Remitly expands remittance network to meet demand during COVID-19
Remitly has added 11 new mobile wallets to its network, almost doubling its reach to 300 million consumers, to meet demands for cash alternatives amid the COVID-19 pandemic.
Remitly’s mobile wallet recipient remittance network coverage has almost doubled in size to 300 million, up from 160 million in March, through the addition of new mobile wallet partners. It now supports 25 mobile wallets accessed directly through Remitly or its partnership with Thunes, a major payments network for emerging markets. The new and existing mobile wallets cover a number of countries in Africa, Latin America and Asia Pacific, where most of Remitly’s recipients reside.
“What we are seeing is that people are migrating to digital methods to receive remittances, particularly to mobile wallets,” said Nick Moiseff, vice president of product at Remitly. “We’ve experienced 200% growth since January through July in mobile wallet volume. There’s the issue of people not wanting to handle cash due to COVID or that the location where they would have received cash may be closed or have restricted hours. Additionally, with some mobile wallets like M-Pesa, consumers can use it to buy things at merchants using a QR code, so there’s no longer a need to handle cash. Plus if they don’t have to pay a fee to get cash for a remittance, it means they have more money to spend.”
The new wallets supported include Tigo Money (El Salvador and Guatemala), Express Union (Cameroon), GoJek’s GoPay (Indonesia), Dana E-Money (Indonesia) OVO (Indonesia), Link Aja (Indonesia) JazzCash (Pakistan), EasyPaisa (Pakistan), UPaisa (Pakistan), Alfa (Pakistan), and Orange Money (Senegal). M-Pesa, which is already supported in other markets, added Tanzanian coverage. These new providers join existing supported wallets such as the Philippines’ largest mobile wallet GCash, Bangladesh’s bKash, MTN Mobile Money (Rwanda, Ghana and Uganda), Airtel Mobile Money (Rwanda and Uganda) and M-Pesa, which operates under that brand in Kenya and under Vodafone Cash in Ghana.
COVID-19’s impact on the transition to digital remittances had been initially felt in the U.S. and other developed countries where most of the money is sent from, as consumers have been either unable or unwilling to go to agent locations.
This digital transition has forced a major drop in in-person transaction volume at large agent network operators such as Western Union and MoneyGram, shifting consumers to their online channels as well as those of digital providers such as Remitly, PayPal’s Xoom and others.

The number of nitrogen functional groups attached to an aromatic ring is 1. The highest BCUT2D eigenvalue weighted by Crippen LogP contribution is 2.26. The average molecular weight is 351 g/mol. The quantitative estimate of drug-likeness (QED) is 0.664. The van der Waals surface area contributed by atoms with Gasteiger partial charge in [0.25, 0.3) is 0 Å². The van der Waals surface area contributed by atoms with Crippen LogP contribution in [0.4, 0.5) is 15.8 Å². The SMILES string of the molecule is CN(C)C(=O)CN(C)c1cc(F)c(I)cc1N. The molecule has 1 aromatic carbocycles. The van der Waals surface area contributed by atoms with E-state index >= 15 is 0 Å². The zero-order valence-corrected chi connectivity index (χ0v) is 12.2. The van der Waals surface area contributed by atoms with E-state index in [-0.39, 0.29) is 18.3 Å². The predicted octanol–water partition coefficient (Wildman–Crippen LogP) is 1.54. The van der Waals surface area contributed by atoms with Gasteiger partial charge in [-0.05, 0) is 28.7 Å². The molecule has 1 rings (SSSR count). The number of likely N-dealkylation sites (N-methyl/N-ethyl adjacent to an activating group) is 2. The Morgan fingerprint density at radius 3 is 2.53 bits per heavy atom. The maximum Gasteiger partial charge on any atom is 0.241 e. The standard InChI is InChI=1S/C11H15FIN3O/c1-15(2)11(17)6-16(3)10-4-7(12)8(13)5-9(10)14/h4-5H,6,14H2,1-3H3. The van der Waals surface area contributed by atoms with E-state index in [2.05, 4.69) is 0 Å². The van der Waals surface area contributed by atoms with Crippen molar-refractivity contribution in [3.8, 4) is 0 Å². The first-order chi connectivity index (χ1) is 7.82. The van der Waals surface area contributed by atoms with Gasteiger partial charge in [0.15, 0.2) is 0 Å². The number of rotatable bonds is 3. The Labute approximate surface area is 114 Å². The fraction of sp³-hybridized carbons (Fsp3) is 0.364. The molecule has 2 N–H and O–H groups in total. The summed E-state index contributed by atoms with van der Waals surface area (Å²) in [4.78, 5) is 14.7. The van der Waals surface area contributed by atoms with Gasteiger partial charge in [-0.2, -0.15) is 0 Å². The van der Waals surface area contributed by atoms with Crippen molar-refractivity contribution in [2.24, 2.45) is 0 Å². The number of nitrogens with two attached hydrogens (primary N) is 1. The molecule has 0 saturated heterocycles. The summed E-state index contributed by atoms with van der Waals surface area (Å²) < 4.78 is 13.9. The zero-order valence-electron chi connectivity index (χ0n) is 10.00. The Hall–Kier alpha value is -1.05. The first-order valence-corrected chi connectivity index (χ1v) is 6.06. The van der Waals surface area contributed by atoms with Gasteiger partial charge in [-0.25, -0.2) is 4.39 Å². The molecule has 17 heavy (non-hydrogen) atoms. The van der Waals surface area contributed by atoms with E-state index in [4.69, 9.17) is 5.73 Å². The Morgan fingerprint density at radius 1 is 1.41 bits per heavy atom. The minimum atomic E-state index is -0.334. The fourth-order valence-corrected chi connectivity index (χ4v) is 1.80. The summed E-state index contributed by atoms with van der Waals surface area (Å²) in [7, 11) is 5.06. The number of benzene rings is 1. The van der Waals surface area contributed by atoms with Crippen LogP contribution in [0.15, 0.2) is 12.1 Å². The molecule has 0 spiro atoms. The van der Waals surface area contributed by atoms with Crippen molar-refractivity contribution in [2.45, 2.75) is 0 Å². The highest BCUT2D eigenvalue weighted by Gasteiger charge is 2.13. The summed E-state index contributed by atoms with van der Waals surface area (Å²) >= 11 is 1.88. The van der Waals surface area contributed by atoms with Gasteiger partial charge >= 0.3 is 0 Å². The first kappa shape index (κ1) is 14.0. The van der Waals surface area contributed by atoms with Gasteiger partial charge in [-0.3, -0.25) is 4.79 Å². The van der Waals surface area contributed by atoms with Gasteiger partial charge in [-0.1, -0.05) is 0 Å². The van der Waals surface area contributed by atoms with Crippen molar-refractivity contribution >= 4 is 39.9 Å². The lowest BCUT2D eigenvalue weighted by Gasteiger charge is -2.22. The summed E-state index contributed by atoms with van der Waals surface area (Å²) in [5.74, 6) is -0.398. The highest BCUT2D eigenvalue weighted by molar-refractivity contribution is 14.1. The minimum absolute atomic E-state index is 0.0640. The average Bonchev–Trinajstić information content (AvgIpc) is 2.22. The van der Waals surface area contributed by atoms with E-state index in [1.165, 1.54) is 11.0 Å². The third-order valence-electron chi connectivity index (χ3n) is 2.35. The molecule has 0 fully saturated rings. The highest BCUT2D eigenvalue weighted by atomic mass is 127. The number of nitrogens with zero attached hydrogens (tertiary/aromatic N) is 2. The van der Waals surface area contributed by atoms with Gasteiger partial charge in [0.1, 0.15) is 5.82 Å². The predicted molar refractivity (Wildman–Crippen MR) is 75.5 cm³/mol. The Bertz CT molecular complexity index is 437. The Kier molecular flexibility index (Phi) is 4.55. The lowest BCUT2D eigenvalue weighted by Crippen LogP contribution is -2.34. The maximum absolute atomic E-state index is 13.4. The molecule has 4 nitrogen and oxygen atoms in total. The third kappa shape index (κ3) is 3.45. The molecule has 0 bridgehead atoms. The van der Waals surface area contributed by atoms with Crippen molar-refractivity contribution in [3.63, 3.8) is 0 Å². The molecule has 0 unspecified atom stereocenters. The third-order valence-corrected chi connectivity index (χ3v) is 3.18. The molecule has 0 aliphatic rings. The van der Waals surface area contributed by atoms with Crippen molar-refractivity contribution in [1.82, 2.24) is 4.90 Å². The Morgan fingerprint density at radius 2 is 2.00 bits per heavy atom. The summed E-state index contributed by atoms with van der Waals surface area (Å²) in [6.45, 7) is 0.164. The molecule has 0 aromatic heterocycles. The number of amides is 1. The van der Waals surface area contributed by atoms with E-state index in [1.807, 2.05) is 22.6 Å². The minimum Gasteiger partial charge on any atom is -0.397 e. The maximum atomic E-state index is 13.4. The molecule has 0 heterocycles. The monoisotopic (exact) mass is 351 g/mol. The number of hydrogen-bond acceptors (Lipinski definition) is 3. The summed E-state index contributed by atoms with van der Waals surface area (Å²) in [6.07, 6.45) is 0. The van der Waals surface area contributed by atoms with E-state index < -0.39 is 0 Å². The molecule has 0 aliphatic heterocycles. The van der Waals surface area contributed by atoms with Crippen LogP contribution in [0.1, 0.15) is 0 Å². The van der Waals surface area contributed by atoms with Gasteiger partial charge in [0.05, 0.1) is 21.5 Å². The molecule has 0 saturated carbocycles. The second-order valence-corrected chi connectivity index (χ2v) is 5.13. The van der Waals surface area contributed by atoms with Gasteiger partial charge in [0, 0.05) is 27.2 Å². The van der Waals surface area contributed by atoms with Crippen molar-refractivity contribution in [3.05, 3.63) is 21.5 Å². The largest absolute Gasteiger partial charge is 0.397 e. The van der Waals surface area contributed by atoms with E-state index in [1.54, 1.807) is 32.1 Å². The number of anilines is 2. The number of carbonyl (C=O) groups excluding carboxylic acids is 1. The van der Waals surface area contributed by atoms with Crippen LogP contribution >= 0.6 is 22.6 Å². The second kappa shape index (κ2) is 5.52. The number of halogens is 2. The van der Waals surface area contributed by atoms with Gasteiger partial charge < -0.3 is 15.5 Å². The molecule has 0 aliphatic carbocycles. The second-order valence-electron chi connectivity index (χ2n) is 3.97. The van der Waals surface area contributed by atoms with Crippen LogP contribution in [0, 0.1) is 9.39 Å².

Remittance recipients also share the same virus-related fears and must work around store closures or restrictions. One big difference, despite the fact that many consumers in developing countries are at a deficit when it comes to bank account ownership, is that mobile wallets have become the preferred method of spending when cash is not an option. Mobile wallets are increasingly providing a financial ecosystem that is accessible to billions across the globe.
“Merchants want to accept payments through mobile wallets due to the lower cost [relative to payment cards] and give customers the most flexibility,” said Moiseff. “Our customers like the option to scan a QR code with their phone and pay directly with the mobile wallet. We see GCash in the Philippines and M-Pesa in Kenya growing in popularity as more merchants want to accept them for payments.”
In terms of adoption in Africa, M-Pesa is a strong example of a non-bank solution driving financial inclusion. Launched in 2007 by Vodafone’s Kenyan associate, Safaricom, it operates one of the largest financial networks in Kenya. Reportedly half of Kenya’s GDP volume runs through the M-Pesa network. Since launch, Vodafone and Safaricom have expanded the network to cover seven countries across Africa, including Tanzania, Mozambique, Ghana and the Democratic Republic of Congo, covering 37 million active customers and 400,000 agents. Additionally, Vodafone has expanded M-Pesa to include countries in Europe and Asia.
Mobile wallets have proven to be particularly effective in driving financial inclusion across developing countries worldwide, according to the World Bank. In Kenya, the M-Pesa wallet has been instrumental in doubling the country’s ownership of financial accounts in just six years, according to the World Bank. The same inclusion experience has been realized by Tanzania over the same six-year period.
The opportunity for Remitly to drive significant volume to mobile wallets is huge, given its now 25-member wallet remittance network can be accessed by 300 million consumers in developing nations. Currently, M-Pesa represents 95% of Remitly’s mobile wallet volume, covering a number of countries in Africa.
“So many countries are cash-based, so the virus is problematic to daily life where cash is essential,” noted Moiseff. “Having the option to use a mobile wallet to accept a remittance and spend it can be a game changer for many of our customers.”